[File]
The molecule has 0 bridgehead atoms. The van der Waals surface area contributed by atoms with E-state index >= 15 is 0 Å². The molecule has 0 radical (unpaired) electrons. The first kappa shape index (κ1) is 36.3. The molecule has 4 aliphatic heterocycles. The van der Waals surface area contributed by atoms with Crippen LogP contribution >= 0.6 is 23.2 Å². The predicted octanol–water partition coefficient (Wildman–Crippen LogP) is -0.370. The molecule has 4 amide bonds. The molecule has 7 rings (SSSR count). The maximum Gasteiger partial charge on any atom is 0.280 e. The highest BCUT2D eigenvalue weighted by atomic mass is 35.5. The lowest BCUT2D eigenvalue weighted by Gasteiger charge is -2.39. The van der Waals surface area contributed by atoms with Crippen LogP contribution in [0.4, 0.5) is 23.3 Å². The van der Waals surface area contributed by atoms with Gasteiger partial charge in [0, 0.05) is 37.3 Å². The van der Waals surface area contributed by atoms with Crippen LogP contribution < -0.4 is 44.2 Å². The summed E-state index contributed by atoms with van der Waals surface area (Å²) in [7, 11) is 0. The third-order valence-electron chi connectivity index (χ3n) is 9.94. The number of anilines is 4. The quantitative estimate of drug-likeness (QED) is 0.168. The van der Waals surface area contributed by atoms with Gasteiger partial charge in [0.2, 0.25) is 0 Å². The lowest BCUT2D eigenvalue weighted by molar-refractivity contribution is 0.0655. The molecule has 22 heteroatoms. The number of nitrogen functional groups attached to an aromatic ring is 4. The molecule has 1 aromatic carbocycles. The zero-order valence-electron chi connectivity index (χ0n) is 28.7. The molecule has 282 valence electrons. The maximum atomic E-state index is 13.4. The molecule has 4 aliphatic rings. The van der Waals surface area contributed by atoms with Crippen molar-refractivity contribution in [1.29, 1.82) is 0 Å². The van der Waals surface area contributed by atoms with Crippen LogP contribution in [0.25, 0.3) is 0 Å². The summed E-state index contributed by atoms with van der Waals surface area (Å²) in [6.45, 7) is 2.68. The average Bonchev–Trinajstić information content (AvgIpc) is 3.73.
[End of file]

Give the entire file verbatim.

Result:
The molecule has 0 bridgehead atoms. The van der Waals surface area contributed by atoms with E-state index >= 15 is 0 Å². The molecule has 0 radical (unpaired) electrons. The first kappa shape index (κ1) is 36.3. The molecule has 4 aliphatic heterocycles. The van der Waals surface area contributed by atoms with Crippen LogP contribution >= 0.6 is 23.2 Å². The predicted octanol–water partition coefficient (Wildman–Crippen LogP) is -0.370. The molecule has 4 amide bonds. The molecule has 7 rings (SSSR count). The maximum Gasteiger partial charge on any atom is 0.280 e. The highest BCUT2D eigenvalue weighted by atomic mass is 35.5. The lowest BCUT2D eigenvalue weighted by Gasteiger charge is -2.39. The van der Waals surface area contributed by atoms with Crippen LogP contribution in [0.4, 0.5) is 23.3 Å². The van der Waals surface area contributed by atoms with Gasteiger partial charge in [0, 0.05) is 37.3 Å². The van der Waals surface area contributed by atoms with Crippen LogP contribution < -0.4 is 44.2 Å². The summed E-state index contributed by atoms with van der Waals surface area (Å²) in [7, 11) is 0. The third-order valence-electron chi connectivity index (χ3n) is 9.94. The number of anilines is 4. The quantitative estimate of drug-likeness (QED) is 0.168. The van der Waals surface area contributed by atoms with Gasteiger partial charge in [0.2, 0.25) is 0 Å². The lowest BCUT2D eigenvalue weighted by molar-refractivity contribution is 0.0655. The molecule has 22 heteroatoms. The number of nitrogen functional groups attached to an aromatic ring is 4. The molecule has 1 aromatic carbocycles. The zero-order valence-electron chi connectivity index (χ0n) is 28.7. The molecule has 282 valence electrons. The maximum atomic E-state index is 13.4. The molecule has 4 aliphatic rings. The van der Waals surface area contributed by atoms with Crippen molar-refractivity contribution in [1.29, 1.82) is 0 Å². The van der Waals surface area contributed by atoms with Crippen LogP contribution in [0.25, 0.3) is 0 Å². The summed E-state index contributed by atoms with van der Waals surface area (Å²) in [6.45, 7) is 2.68. The average Bonchev–Trinajstić information content (AvgIpc) is 3.73.